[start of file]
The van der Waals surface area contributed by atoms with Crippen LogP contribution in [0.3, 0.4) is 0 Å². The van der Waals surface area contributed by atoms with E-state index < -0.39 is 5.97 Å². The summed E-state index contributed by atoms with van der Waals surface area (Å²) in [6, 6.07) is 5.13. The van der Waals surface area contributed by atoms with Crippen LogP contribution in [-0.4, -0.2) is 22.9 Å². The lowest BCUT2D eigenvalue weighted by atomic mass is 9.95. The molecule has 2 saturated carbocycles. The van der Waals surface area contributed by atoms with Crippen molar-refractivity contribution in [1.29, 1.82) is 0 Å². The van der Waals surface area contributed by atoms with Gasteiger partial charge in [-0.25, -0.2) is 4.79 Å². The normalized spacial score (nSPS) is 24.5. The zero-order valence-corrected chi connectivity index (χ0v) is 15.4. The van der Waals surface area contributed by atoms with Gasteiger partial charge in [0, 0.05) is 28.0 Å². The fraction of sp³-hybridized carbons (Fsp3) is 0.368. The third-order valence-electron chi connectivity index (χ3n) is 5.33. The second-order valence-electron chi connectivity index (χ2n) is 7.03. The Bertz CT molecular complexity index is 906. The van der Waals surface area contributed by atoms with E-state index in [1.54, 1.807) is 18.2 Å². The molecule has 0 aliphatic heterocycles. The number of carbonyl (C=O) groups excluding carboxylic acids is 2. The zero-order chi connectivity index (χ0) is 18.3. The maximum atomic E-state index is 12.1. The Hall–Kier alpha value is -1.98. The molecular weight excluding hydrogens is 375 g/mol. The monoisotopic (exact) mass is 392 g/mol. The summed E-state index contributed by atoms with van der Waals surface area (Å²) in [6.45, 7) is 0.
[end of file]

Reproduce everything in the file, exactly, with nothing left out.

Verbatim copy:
The van der Waals surface area contributed by atoms with Crippen LogP contribution in [0.3, 0.4) is 0 Å². The van der Waals surface area contributed by atoms with E-state index < -0.39 is 5.97 Å². The summed E-state index contributed by atoms with van der Waals surface area (Å²) in [6, 6.07) is 5.13. The van der Waals surface area contributed by atoms with Crippen LogP contribution in [-0.4, -0.2) is 22.9 Å². The lowest BCUT2D eigenvalue weighted by atomic mass is 9.95. The molecule has 2 saturated carbocycles. The van der Waals surface area contributed by atoms with Crippen molar-refractivity contribution in [1.29, 1.82) is 0 Å². The van der Waals surface area contributed by atoms with Gasteiger partial charge in [-0.25, -0.2) is 4.79 Å². The normalized spacial score (nSPS) is 24.5. The zero-order valence-corrected chi connectivity index (χ0v) is 15.4. The van der Waals surface area contributed by atoms with Gasteiger partial charge in [0, 0.05) is 28.0 Å². The fraction of sp³-hybridized carbons (Fsp3) is 0.368. The third-order valence-electron chi connectivity index (χ3n) is 5.33. The second-order valence-electron chi connectivity index (χ2n) is 7.03. The Bertz CT molecular complexity index is 906. The van der Waals surface area contributed by atoms with E-state index in [1.54, 1.807) is 18.2 Å². The molecule has 0 aliphatic heterocycles. The number of carbonyl (C=O) groups excluding carboxylic acids is 2. The zero-order chi connectivity index (χ0) is 18.3. The maximum atomic E-state index is 12.1. The Hall–Kier alpha value is -1.98. The molecular weight excluding hydrogens is 375 g/mol. The monoisotopic (exact) mass is 392 g/mol. The summed E-state index contributed by atoms with van der Waals surface area (Å²) in [6.45, 7) is 0.